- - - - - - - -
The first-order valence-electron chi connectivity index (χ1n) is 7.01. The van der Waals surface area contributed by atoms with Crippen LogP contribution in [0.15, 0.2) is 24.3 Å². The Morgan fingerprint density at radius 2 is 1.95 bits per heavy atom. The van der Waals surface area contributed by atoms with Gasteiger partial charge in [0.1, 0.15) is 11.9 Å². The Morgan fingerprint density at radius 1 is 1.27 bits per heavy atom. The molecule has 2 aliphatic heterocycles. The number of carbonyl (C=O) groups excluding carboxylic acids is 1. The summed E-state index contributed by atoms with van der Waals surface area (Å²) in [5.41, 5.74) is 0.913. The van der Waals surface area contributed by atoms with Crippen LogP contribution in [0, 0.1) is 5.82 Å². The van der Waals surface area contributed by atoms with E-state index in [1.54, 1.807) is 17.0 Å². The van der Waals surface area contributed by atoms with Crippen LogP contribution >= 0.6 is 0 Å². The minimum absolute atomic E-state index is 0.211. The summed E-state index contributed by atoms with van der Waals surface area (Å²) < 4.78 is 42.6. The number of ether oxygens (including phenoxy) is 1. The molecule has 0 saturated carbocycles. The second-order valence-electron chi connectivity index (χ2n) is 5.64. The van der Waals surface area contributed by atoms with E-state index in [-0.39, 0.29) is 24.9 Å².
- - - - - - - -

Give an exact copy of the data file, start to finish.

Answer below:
The first-order valence-electron chi connectivity index (χ1n) is 7.01. The van der Waals surface area contributed by atoms with Crippen LogP contribution in [0.15, 0.2) is 24.3 Å². The Morgan fingerprint density at radius 2 is 1.95 bits per heavy atom. The van der Waals surface area contributed by atoms with Gasteiger partial charge in [0.1, 0.15) is 11.9 Å². The Morgan fingerprint density at radius 1 is 1.27 bits per heavy atom. The molecule has 2 aliphatic heterocycles. The number of carbonyl (C=O) groups excluding carboxylic acids is 1. The summed E-state index contributed by atoms with van der Waals surface area (Å²) in [5.41, 5.74) is 0.913. The van der Waals surface area contributed by atoms with Crippen LogP contribution in [0, 0.1) is 5.82 Å². The van der Waals surface area contributed by atoms with E-state index in [1.54, 1.807) is 17.0 Å². The van der Waals surface area contributed by atoms with Crippen LogP contribution >= 0.6 is 0 Å². The minimum absolute atomic E-state index is 0.211. The summed E-state index contributed by atoms with van der Waals surface area (Å²) < 4.78 is 42.6. The number of ether oxygens (including phenoxy) is 1. The molecule has 0 saturated carbocycles. The second-order valence-electron chi connectivity index (χ2n) is 5.64. The van der Waals surface area contributed by atoms with E-state index in [-0.39, 0.29) is 24.9 Å².